“We explain to them that glabella is necessary for balance. While the forehead injections lower the brow, the frown line injections raise the brow,” Dr. Minars says. “Our experience has proven that even 10 units in the glabella will help balance out a forehead.”
San Diego, Calif.-based plastic surgeon Robert Kearney, M.D., says he injects under-30 patients only when they have an animation deformity that he believes will lead to permanent wrinkles.
“If they do not have strong muscles that are creating creases when they animate then they are probably not yet candidates,” Dr. Kearney says.
The most common sites for botulinum toxin injections in patients younger than 30 are the forehead and glabella, Dr. Kearney says.
“Once injected, if they like the results they should continue the process at regular intervals to keep the muscle from moving,” he says. “If they like the results, they should get regular injections (on average that would be every three months) … for 12 to 18 months. At that point you may be able to go every six months as the muscle gets weaker.”
Dr. Kearney adds that any patient who already has creases from muscle action should get the neurotoxin, first, and, at a second visit, get a filler to fill in the hollows.
Managing Millennial Expectations
Cosmetic physicians should not oversell expectations or outcomes, regardless of a patient’s age, according to Dr. Manolakakis.
“Because the driving force for these patients to come in for injections is typically someone famous or [a] reality star, I have to remind them that these people usually have a whole team of people who work on their image…,” Dr. Manolakakis says. “Although Botox works, I really try to convey to my patients that what you see in the media is not completely real.”
Young patients won’t see the more dramatic effects that older patients do, simply because young people tend not to have wrinkles, according to Dr. Plant.
“It’s best to manage their expectations, as they probably won’t see a huge difference …. I always ensure to suggest a small Botox brow lift to open the eyes, so they do see some sort of change,” Dr. Plant says.
Not everyone believes in botulinum toxin’s ability to preserve a youthful appearance. And if that’s the case, doctors need to share that information with patients, according to one dermatologist.
“I only treat static rhytids in the pre-30s crowd,” says dermatologist Valerie Goldburt, M.D., Ph.D., who practices in New York City. “Also, I tell them that it won’t actually stop aging. It’s so important to set expectations, because they may erroneously think it will somehow preserve their face at that age.”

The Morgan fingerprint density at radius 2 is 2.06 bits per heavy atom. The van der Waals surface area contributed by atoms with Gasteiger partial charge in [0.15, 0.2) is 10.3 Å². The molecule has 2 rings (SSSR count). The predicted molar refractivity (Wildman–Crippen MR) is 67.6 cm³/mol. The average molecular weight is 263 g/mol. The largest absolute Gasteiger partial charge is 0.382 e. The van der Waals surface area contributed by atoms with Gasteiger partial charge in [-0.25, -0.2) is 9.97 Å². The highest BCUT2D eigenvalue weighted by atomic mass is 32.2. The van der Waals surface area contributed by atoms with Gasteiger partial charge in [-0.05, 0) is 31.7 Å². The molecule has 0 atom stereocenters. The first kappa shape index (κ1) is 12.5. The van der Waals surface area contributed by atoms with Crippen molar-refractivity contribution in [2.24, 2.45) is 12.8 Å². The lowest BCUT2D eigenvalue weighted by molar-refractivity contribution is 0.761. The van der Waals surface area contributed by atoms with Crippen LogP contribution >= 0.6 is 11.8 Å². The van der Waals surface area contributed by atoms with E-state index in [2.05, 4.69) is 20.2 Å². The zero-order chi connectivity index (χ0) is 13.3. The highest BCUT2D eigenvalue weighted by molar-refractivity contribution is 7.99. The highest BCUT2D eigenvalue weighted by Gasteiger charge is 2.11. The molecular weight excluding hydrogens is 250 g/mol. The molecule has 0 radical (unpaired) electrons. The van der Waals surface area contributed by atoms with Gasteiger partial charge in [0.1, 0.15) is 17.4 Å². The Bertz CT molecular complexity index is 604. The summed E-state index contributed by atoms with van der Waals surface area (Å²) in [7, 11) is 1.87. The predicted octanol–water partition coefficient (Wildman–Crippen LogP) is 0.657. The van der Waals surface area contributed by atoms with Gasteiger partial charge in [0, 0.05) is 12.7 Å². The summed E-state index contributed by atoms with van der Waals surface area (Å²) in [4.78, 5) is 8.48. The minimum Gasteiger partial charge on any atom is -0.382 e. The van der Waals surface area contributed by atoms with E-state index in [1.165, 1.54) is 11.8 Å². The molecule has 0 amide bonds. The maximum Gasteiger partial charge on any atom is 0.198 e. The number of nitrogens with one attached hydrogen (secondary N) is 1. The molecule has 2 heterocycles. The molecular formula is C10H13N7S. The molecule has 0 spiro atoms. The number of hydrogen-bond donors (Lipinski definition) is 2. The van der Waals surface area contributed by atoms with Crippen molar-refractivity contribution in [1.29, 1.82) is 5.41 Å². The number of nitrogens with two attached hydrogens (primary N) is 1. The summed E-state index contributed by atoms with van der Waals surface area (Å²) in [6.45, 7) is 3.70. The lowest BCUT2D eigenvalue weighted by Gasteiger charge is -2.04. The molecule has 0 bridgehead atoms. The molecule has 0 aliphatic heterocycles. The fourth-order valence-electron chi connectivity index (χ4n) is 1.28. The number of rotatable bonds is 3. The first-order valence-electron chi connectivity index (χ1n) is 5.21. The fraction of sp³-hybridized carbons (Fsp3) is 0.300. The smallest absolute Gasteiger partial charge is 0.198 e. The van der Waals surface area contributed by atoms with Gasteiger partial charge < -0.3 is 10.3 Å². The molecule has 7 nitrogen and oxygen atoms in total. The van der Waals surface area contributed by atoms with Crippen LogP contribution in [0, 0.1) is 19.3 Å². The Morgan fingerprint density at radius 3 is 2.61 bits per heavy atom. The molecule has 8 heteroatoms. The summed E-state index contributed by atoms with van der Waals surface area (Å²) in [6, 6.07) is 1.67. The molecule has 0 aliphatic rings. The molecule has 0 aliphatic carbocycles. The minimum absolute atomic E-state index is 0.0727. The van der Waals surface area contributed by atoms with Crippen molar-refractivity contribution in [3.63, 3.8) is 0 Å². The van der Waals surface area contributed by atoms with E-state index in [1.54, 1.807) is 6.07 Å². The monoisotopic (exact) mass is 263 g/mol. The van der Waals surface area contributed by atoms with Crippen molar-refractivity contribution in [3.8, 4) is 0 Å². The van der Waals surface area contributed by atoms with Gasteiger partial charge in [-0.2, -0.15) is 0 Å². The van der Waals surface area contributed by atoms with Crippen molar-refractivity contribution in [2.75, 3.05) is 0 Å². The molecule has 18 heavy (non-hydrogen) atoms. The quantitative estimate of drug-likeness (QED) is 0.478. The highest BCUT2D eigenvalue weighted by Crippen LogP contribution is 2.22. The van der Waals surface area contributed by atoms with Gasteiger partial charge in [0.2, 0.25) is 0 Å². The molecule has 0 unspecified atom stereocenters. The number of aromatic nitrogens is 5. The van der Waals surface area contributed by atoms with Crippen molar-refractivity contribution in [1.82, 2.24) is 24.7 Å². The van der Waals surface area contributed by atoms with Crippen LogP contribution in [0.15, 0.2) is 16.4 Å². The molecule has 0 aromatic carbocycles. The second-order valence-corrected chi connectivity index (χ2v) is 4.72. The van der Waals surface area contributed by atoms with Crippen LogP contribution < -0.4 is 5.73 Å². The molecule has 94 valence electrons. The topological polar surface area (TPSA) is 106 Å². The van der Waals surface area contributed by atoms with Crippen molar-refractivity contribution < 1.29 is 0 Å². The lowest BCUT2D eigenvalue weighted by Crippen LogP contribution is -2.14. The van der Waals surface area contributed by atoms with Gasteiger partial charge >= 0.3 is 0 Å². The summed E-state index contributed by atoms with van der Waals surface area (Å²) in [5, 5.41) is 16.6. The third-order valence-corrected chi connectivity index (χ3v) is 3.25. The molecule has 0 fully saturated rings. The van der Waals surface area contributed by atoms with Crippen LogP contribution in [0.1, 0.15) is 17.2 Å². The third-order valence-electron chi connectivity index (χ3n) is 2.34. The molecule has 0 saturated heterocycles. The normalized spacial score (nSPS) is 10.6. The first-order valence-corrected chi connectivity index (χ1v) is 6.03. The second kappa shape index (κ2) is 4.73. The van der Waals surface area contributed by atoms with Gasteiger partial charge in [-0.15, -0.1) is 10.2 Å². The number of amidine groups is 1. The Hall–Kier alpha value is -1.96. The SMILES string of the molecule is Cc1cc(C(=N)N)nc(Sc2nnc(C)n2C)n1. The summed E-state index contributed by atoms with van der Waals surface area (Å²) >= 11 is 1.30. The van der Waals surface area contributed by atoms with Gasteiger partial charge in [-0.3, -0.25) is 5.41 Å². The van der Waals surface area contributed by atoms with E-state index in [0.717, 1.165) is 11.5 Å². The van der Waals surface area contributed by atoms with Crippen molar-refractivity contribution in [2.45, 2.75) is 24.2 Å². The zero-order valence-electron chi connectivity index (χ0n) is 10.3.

Dr. Manolakakis says that while younger patients tend to tell him what they want done, older patients are more likely to ask him what he thinks they need.
“What the younger patients need to understand is that less is more. Even though they know what they want, it’s still my aesthetic [experience] that I need to stay true to,” he says.
His policy? Dr. Manolakakis says it’s complete honesty with his patients. He’s honest, for example, about whether he thinks patients should get the injections.
New Treatment Opportunities
Botulinum toxin’s popularity in the younger set goes beyond cosmetic facial concerns, according to New York City plastic surgeon Leonard Grossman, M.D. In the much younger patients, neurotoxins are used mostly for treatment of hyperhidrosis, he says.
“Next are the patients with familial or genetic and habitual frowning. Most of them are after 18 years of age and they simply don't like looking ‘perplexed’ all the time,” Dr. Grossman says. “Then you have patients with very developed masseter muscles…, which create a wide and disproportioned face. Lastly, there is a group of young models who wish to have thinner lower legs (calves in particular). Treating them with Botox makes the legs appear longer and leaner.”
San Francisco-based plastic surgeon Jonathan Kaplan M.D., MPH, Pacific Heights Plastic Surgery, says that patients younger than 30 who come in for injectables present an interesting opportunity.
“They aren't as worried about the ‘taboo’ of cosmetic surgery, and they're well-versed in social media. So these millennials are a great way to promote your practice,” Dr. Kaplan says. “I had a neon sign made that offers a saying with a double-meaning: ‘I GOT STUCK AT PHPS’ along with a smiley face that has the 11's (wrinkles) in between the eyebrows! After treatment, patients take a photo in front of the sign and post it on their social media.”